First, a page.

The future is now at the Monterey County Sheriff’s Department. Iris scans, a technology once solely the domain of old science-fiction and spy movies, has put local law enforcement at the Monterey County jail on the cutting edge of identification.
Deputies began using the new technology last month. Sheriff Mike Kanalakis says the scans will significantly reduce mistakes, like the accidental release of Sebastian Sanchez in May 2005. Sanchez escaped the Monterey County jail by assuming the identity of another inmate who was scheduled to be released.
Yet Capt. Ray McLaughlin admits that the “fail-proof” iris scan technology will not correct mistakes like the clerical error which inadvertently deleted pending drug charges against 36-year-old Seaside resident Melvin Demetrius White and put him back on the streets on Jan. 31.
“That was an administrative error,” McLaughlin says. “[The iris scan] wouldn’t have been able to catch that. A clerk accidentally deleted the charges and he was released.”
The system, called “Offender ID,” works by cataloguing photographs of inmate’s eyeballs. In essence, the iris scan creates ocular “fingerprints” during an inmate’s booking and prior to his release, which can be digitally added to a database and instantly referenced. The Sheriff’s Office is the first agency in the nation to implement this new technology in its jail. No other law enforcement agency in Monterey County currently uses iris scans.
The Sheriff’s Office purchased two units with a $32,340 technology grant. The primary unit, housed at the Sheriff’s Office, is attached to a server and used for initial enrollment. A second mobile unit can be taken on the road to identify inmates. The hardware fits in the palm of the user’s hand and resembles a personal digital assistant with a lens on its backside and an LED screen and a keyboard on its front.
The process is as simple as taking a photograph. The administering officer holds the lens up to the inmate’s eye, trips the “shutter” and then uploads the image to the server.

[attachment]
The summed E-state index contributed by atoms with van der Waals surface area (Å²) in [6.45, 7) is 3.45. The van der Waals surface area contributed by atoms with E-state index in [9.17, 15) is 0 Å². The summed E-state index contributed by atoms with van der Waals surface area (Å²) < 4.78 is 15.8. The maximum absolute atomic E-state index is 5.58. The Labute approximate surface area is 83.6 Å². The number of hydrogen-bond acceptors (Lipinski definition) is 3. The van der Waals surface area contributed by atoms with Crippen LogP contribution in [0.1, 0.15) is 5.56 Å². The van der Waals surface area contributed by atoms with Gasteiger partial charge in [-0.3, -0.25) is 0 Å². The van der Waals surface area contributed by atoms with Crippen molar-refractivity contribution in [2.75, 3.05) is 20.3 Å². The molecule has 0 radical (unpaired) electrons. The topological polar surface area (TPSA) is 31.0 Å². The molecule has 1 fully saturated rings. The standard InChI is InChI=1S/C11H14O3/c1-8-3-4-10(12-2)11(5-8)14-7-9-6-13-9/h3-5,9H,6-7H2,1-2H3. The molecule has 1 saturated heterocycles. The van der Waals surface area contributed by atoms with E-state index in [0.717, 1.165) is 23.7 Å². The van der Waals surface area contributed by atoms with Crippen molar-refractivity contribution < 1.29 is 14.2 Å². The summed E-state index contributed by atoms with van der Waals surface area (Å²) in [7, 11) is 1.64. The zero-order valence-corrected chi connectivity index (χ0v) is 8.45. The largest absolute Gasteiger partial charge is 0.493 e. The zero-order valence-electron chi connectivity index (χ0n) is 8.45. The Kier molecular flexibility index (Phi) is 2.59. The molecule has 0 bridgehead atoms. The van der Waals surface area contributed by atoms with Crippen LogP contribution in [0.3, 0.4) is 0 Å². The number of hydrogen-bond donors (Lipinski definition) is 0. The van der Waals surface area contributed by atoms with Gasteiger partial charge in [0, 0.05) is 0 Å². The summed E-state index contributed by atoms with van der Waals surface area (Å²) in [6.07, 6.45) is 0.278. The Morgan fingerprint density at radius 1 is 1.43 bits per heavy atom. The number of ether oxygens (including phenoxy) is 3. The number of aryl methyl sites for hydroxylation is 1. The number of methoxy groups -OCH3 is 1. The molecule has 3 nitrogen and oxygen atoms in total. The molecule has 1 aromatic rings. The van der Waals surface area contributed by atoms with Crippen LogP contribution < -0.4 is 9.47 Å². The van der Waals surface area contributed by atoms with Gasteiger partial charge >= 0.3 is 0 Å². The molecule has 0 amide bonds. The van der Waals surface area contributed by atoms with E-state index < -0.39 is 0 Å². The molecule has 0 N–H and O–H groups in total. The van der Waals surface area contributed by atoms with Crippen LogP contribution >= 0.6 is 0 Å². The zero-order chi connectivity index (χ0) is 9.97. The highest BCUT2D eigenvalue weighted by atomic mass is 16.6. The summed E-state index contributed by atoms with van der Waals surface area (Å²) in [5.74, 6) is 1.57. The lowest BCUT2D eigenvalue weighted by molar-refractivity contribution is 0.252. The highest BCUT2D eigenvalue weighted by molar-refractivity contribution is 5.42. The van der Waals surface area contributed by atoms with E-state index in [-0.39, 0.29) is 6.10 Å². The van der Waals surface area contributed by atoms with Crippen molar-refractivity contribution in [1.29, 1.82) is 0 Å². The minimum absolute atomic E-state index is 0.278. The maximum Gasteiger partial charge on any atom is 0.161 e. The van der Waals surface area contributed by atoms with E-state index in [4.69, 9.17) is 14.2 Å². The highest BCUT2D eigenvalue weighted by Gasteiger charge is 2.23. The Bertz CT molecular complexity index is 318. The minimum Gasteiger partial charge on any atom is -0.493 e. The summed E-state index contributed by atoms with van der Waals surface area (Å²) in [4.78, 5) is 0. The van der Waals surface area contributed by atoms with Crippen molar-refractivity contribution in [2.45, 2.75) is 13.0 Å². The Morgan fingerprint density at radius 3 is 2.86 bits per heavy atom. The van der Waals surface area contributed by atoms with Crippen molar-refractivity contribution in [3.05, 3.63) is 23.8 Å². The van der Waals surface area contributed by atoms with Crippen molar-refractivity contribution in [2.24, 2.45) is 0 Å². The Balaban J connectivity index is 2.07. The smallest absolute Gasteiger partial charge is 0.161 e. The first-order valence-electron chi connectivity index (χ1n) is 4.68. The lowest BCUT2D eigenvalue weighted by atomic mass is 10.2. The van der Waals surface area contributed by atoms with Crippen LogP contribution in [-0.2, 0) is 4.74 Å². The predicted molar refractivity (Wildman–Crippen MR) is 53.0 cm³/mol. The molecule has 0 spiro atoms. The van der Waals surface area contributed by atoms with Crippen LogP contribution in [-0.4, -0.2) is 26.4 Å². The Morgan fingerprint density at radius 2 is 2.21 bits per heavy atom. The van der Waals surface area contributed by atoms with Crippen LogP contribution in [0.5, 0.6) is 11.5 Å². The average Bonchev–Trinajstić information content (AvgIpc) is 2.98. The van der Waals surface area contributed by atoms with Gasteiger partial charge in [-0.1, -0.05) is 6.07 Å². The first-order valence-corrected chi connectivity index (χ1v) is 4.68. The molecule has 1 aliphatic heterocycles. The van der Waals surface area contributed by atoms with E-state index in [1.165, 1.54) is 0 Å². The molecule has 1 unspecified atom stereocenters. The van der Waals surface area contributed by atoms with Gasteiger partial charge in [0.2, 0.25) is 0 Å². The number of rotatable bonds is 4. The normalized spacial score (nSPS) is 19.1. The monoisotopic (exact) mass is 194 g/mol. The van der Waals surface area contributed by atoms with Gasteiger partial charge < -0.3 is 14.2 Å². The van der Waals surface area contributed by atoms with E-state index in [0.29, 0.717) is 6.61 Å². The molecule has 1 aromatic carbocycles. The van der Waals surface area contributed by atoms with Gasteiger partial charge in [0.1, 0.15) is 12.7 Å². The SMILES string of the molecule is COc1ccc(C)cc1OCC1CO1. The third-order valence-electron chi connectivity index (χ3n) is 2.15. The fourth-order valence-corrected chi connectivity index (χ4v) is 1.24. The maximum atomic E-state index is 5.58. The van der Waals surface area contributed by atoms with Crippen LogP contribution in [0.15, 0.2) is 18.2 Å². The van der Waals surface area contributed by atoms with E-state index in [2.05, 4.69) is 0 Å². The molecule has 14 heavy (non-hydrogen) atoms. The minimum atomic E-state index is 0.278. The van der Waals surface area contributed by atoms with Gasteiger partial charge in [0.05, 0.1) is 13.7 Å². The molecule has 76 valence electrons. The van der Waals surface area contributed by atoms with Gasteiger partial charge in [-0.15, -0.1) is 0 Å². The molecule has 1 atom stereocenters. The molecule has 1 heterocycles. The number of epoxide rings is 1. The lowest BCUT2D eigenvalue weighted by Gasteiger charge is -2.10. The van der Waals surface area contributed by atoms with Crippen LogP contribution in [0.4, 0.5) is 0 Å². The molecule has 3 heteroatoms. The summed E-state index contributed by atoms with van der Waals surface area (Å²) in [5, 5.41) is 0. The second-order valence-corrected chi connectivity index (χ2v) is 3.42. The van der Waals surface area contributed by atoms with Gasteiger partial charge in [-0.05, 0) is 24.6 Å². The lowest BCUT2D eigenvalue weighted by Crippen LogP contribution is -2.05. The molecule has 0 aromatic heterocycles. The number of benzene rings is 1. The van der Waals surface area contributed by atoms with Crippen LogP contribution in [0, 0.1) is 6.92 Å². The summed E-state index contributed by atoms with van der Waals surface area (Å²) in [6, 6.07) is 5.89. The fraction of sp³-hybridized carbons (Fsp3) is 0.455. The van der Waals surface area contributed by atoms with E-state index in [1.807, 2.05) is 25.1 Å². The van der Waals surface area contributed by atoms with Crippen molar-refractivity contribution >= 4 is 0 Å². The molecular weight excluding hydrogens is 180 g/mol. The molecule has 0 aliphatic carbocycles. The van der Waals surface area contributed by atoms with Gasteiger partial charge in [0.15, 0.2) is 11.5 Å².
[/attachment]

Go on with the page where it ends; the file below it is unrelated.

“It’s quick and painless,” McLaughlin says. “We’re just taking a photograph of the eye and entering it into a database along with the inmate’s name, booking number, and other pertinent information.”
According to McLaughlin, all 1,100 current inmates of the jail have been scanned into the database. With 30 to 60 prisoners booked each day, human error was contributing to misidentification of the inmates. Sheriff’s deputies are finding other applications for the technology as well.
“Inmates can submit an order to the commissary and we deliver their order to the housing units,” McLaughlin says. “In the past, inmates would switch armbands and steal someone else’s commissary, which caused a lot of problems for us. With this mobile unit we can go out and instantly get a positive ID on the inmate.”
McLaughlin says he hopes the technology catches on with other agencies because it would facilitate communication among police departments, saving time and improving law enforcement.
“Now, because we don’t have access to a universal database, everything is funneled through Sacramento. It’s really time consuming,” McLaughlin says. “If, say, the Santa Cruz police department was also using this, they could do an iris scan at booking, cross-reference that with us to see if we ever housed the individual. If, for instance, they picked him up on petty theft but discovered we’d housed him on a robbery charge, they’d then have a better idea of how to deal with that individual.”
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